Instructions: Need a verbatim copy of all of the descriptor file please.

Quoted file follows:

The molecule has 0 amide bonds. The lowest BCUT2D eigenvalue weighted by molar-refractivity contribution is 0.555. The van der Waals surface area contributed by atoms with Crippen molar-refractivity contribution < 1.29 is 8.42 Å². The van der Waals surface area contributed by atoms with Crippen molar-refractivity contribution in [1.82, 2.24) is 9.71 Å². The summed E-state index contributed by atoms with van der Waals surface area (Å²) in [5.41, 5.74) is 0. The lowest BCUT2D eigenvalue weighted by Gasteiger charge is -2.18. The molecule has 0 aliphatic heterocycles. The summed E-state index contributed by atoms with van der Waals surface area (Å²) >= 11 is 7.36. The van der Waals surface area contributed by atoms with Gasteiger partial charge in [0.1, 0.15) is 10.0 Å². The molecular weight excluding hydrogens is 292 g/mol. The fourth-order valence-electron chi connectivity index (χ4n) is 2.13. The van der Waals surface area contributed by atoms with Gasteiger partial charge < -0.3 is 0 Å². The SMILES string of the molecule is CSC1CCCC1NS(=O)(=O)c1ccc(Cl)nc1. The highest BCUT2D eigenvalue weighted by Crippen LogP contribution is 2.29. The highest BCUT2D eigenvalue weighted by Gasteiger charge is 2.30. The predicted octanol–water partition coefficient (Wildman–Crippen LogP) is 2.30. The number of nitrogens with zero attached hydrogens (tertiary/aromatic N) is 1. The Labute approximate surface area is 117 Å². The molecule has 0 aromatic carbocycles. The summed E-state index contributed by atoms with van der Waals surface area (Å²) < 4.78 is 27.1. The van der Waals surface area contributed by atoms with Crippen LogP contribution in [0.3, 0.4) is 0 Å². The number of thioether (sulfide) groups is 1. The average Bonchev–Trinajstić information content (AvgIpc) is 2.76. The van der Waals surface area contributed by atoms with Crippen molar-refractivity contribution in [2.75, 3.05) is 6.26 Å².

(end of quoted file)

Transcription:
The molecule has 0 amide bonds. The lowest BCUT2D eigenvalue weighted by molar-refractivity contribution is 0.555. The van der Waals surface area contributed by atoms with Crippen molar-refractivity contribution < 1.29 is 8.42 Å². The van der Waals surface area contributed by atoms with Crippen molar-refractivity contribution in [1.82, 2.24) is 9.71 Å². The summed E-state index contributed by atoms with van der Waals surface area (Å²) in [5.41, 5.74) is 0. The lowest BCUT2D eigenvalue weighted by Gasteiger charge is -2.18. The molecule has 0 aliphatic heterocycles. The summed E-state index contributed by atoms with van der Waals surface area (Å²) >= 11 is 7.36. The van der Waals surface area contributed by atoms with Gasteiger partial charge in [0.1, 0.15) is 10.0 Å². The molecular weight excluding hydrogens is 292 g/mol. The fourth-order valence-electron chi connectivity index (χ4n) is 2.13. The van der Waals surface area contributed by atoms with Gasteiger partial charge < -0.3 is 0 Å². The SMILES string of the molecule is CSC1CCCC1NS(=O)(=O)c1ccc(Cl)nc1. The highest BCUT2D eigenvalue weighted by Crippen LogP contribution is 2.29. The highest BCUT2D eigenvalue weighted by Gasteiger charge is 2.30. The predicted octanol–water partition coefficient (Wildman–Crippen LogP) is 2.30. The number of nitrogens with zero attached hydrogens (tertiary/aromatic N) is 1. The Labute approximate surface area is 117 Å². The molecule has 0 aromatic carbocycles. The summed E-state index contributed by atoms with van der Waals surface area (Å²) < 4.78 is 27.1. The van der Waals surface area contributed by atoms with Crippen LogP contribution in [0.3, 0.4) is 0 Å². The number of thioether (sulfide) groups is 1. The average Bonchev–Trinajstić information content (AvgIpc) is 2.76. The van der Waals surface area contributed by atoms with Crippen molar-refractivity contribution in [2.75, 3.05) is 6.26 Å².